Updated 1:29 PM ET
December 14, 2000
By Richard Woodman
LONDON (Reuters Health) - PPL Therapeutics, the company that created "Dolly" the cloned sheep, is joining with Celentis Ltd. in an effort to use genetically-engineered cloned cattle to produce milk containing a multiple sclerosis-related protein and human albumin--a protein used to stabilize blood volume during surgery and in cases of shock or burns.
Celentis is the commercial arm of AgResearch, New Zealand's largest government research agency. PPL Therapeutics announced the joint venture on Thursday.
Dr. Ron James, managing director of PPL, said that the Scottish company planned to produce basic myelin protein, which could then hopefully be used to treat multiple sclerosis patients. In multiple sclerosis, the protective myelin sheath surrounding the nerve fibers is damaged, causing symptoms such as numbness, coordination problems, and muscle weakness and stiffness.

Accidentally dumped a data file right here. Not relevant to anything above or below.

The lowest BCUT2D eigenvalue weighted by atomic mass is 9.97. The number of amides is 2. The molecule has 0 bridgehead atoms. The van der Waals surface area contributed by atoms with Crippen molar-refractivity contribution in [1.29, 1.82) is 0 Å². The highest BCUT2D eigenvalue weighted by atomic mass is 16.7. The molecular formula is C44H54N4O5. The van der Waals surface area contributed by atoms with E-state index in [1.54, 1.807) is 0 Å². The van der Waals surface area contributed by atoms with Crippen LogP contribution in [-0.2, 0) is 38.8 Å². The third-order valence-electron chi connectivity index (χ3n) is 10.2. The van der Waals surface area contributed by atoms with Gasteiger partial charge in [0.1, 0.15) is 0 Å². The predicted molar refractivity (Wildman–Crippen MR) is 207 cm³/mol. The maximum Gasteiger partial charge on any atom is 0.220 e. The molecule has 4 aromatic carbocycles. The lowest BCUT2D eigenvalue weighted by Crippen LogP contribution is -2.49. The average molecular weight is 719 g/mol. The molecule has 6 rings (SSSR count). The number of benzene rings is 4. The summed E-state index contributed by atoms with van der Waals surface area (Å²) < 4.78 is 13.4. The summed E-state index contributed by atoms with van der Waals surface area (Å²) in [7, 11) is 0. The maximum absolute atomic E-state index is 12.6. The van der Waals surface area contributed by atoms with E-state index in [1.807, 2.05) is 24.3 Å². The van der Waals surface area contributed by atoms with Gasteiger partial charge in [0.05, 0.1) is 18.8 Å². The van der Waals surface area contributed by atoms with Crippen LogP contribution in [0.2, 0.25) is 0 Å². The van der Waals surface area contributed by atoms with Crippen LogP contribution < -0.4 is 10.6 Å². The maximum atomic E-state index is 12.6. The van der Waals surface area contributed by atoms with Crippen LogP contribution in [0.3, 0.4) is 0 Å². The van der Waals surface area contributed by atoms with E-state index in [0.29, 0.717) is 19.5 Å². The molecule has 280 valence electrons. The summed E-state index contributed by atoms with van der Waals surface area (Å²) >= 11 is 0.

"Some work has been done in animals that indicates that you can regenerate nerves and get messages through," James told Reuters Health.
As for PPL's plans to enter the 1 billion pound (US $1.5 billion) human albumin market, he said producing the product in cattle avoided the risk of viral contamination that may occur when the protein is collected from human blood.
He also noted that the decision had an economic rationale as well. As more and more blood proteins are being produced in the laboratory--rather than collected from blood--the cost of producing the remaining products increases.
"One by one, plasma products are being replaced by recombinant versions," James said. "As that happens, the cost of fractionation falls on fewer products. Therefore, the price per product goes up."
In a news release, PPL said Celentis would fund the development of the founder cattle. From then on, the venture would be jointly funded, with PPL granting its rights to its nuclear transfer patents (the technique used in cloning) in the field of proteins in milk and Celentis bringing its experience of using nuclear transfer to produce transgenic cattle.
PPL has existing
facilities in New Zealand, where it is breeding sheep for its lead product
alpha-1-antitrypsin, which is being developed with Bayer.